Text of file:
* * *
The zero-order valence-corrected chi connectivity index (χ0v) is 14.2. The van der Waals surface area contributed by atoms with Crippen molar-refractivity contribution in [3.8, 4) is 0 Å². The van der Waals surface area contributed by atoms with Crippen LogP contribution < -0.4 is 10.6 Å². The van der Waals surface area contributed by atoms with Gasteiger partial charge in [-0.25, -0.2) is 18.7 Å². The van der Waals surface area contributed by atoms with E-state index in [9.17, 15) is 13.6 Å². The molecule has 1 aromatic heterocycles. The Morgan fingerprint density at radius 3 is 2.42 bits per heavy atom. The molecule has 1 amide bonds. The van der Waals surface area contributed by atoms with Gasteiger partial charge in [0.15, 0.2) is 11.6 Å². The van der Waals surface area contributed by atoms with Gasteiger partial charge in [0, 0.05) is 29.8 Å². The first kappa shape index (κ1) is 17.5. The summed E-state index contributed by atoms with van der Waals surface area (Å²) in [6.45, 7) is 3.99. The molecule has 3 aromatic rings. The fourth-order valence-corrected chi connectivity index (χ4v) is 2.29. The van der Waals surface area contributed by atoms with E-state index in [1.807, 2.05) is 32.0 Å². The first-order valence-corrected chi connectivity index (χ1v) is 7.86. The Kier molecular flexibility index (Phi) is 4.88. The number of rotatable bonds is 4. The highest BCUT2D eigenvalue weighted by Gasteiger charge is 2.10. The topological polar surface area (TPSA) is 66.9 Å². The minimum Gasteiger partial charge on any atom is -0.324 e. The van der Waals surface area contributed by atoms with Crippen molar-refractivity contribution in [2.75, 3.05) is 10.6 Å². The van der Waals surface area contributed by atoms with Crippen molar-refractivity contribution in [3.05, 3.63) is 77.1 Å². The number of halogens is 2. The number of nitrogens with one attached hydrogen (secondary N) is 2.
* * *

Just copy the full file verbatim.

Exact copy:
The zero-order valence-corrected chi connectivity index (χ0v) is 14.2. The van der Waals surface area contributed by atoms with Crippen molar-refractivity contribution in [3.8, 4) is 0 Å². The van der Waals surface area contributed by atoms with Crippen LogP contribution < -0.4 is 10.6 Å². The van der Waals surface area contributed by atoms with Gasteiger partial charge in [-0.25, -0.2) is 18.7 Å². The van der Waals surface area contributed by atoms with E-state index in [9.17, 15) is 13.6 Å². The molecule has 1 aromatic heterocycles. The Morgan fingerprint density at radius 3 is 2.42 bits per heavy atom. The molecule has 1 amide bonds. The van der Waals surface area contributed by atoms with Gasteiger partial charge in [0.15, 0.2) is 11.6 Å². The van der Waals surface area contributed by atoms with Gasteiger partial charge in [0, 0.05) is 29.8 Å². The first kappa shape index (κ1) is 17.5. The summed E-state index contributed by atoms with van der Waals surface area (Å²) in [6.45, 7) is 3.99. The molecule has 3 aromatic rings. The fourth-order valence-corrected chi connectivity index (χ4v) is 2.29. The van der Waals surface area contributed by atoms with E-state index in [1.807, 2.05) is 32.0 Å². The first-order valence-corrected chi connectivity index (χ1v) is 7.86. The Kier molecular flexibility index (Phi) is 4.88. The number of rotatable bonds is 4. The highest BCUT2D eigenvalue weighted by Gasteiger charge is 2.10. The topological polar surface area (TPSA) is 66.9 Å². The minimum Gasteiger partial charge on any atom is -0.324 e. The van der Waals surface area contributed by atoms with Crippen molar-refractivity contribution in [2.75, 3.05) is 10.6 Å². The van der Waals surface area contributed by atoms with Crippen molar-refractivity contribution in [3.05, 3.63) is 77.1 Å². The number of halogens is 2. The number of nitrogens with one attached hydrogen (secondary N) is 2.